Change and a Change In Habit

In 1982 I was given the NCSU basketball clock you see in this picture. Since then it has been my primary source of "knowing what time it is" when in a room. From the home where I grew up to three different dorm rooms, an apartment, three different houses and now my office, it has never failed me, except when there was a need to replace the battery.

Last week the clock finally stopped working. The strange thing was that I kept looking to the clock to tell me the time. Even though I knew it no longer worked, my eyes would frequently glance to its face. It wasn't just the clock, it was the location of the clock that caused me to look in that direction. Finally, in frustration, I found another clock to put in its place so that I could still see the time in the same location.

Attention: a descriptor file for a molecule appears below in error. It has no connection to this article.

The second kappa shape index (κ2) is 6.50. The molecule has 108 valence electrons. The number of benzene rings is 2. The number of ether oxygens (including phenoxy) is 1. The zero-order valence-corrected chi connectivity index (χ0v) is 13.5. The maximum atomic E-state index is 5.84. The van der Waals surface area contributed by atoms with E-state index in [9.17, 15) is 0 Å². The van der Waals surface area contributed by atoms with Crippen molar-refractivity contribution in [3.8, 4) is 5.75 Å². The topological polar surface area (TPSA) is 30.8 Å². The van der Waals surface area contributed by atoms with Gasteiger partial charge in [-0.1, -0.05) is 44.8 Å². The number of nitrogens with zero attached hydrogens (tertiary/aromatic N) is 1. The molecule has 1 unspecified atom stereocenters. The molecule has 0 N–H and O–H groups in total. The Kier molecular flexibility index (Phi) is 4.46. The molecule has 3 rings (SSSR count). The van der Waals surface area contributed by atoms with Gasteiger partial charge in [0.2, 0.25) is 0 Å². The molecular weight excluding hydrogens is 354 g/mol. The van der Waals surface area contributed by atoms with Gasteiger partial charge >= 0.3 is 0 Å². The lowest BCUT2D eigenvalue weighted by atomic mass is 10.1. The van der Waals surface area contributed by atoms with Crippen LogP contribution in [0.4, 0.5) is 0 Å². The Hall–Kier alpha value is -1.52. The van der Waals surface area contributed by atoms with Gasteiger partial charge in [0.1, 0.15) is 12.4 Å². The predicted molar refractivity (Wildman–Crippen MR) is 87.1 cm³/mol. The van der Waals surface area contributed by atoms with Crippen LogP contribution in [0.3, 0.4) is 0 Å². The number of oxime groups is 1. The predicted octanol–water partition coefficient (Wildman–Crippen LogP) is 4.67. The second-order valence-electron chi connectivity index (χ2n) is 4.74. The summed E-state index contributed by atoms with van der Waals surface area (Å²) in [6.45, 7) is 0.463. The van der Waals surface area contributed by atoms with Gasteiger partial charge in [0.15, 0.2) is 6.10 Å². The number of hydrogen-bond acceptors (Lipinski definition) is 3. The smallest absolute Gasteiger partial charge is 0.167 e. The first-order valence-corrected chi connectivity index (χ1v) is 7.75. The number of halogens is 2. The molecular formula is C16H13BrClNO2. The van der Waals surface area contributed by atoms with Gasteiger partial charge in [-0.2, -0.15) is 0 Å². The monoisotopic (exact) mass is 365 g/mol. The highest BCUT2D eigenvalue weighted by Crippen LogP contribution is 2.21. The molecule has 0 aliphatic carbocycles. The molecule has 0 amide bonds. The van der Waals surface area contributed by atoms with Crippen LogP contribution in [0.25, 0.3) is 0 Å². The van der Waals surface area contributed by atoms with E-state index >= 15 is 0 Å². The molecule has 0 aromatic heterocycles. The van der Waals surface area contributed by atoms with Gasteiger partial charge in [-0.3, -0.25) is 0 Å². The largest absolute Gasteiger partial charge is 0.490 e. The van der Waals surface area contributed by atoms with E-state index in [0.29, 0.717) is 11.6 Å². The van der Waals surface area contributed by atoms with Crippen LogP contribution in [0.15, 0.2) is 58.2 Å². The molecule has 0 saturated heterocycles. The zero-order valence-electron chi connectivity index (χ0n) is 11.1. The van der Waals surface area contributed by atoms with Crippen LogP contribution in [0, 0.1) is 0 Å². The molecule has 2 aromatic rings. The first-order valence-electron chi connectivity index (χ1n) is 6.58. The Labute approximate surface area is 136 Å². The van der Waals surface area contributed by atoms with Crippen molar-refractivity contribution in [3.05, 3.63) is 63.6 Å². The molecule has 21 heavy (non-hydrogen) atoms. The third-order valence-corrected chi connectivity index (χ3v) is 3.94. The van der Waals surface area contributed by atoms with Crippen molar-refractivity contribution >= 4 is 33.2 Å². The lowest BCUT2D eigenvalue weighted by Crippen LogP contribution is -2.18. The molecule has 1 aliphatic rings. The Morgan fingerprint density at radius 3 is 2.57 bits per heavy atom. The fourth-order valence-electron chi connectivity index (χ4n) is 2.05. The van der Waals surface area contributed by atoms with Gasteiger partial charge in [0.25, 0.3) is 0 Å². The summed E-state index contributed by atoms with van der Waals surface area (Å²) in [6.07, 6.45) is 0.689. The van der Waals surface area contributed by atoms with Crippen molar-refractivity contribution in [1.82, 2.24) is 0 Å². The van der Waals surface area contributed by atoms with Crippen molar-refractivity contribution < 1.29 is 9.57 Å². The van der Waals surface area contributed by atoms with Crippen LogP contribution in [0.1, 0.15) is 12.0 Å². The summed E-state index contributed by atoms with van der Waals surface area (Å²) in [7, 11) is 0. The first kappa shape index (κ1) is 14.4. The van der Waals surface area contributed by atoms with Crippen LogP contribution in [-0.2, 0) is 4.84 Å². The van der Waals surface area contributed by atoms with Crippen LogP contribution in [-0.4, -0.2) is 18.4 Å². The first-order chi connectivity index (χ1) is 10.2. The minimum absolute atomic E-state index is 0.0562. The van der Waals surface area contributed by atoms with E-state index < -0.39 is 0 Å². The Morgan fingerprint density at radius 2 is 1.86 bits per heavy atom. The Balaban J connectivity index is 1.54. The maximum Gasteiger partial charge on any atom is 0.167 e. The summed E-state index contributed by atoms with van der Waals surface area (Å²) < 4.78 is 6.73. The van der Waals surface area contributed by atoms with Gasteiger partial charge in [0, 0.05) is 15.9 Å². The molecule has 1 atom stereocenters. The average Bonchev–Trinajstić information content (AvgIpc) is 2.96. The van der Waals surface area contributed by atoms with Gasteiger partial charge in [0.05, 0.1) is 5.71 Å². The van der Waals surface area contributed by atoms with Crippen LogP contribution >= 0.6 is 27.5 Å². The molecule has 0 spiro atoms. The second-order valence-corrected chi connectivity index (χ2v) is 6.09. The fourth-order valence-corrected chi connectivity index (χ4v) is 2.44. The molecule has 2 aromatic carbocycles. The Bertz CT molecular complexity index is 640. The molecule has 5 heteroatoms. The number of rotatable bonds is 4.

We are tremendous creatures of habit. Once we find a system, process or habit that works, we stick with it, and usually only change when forced to do so (like me). It's this desire to keep things the same that we also should remember when leading change. In fact, there are several questions we should ask related to habits when we are charged with leading or simply managing a change. They include:

  • What individual or group work habits will be affected by this change?
  • How ingrained are these habits? Who will likely have the most difficulty changing their work routine to meet the requirements of the change?
  • Are there smaller elements of this work habit that will not change? (I.E. I can still look for the time in the same place. It's just a different clock.) What's our plan to emphasize that in our communications?

Habits are hard to break. Looking at the change from the perspective of those whose daily habits will be affected is key to insuring they will  still give you "the time of day" as you move through the change.

Jones Loflinchange, habits, leadership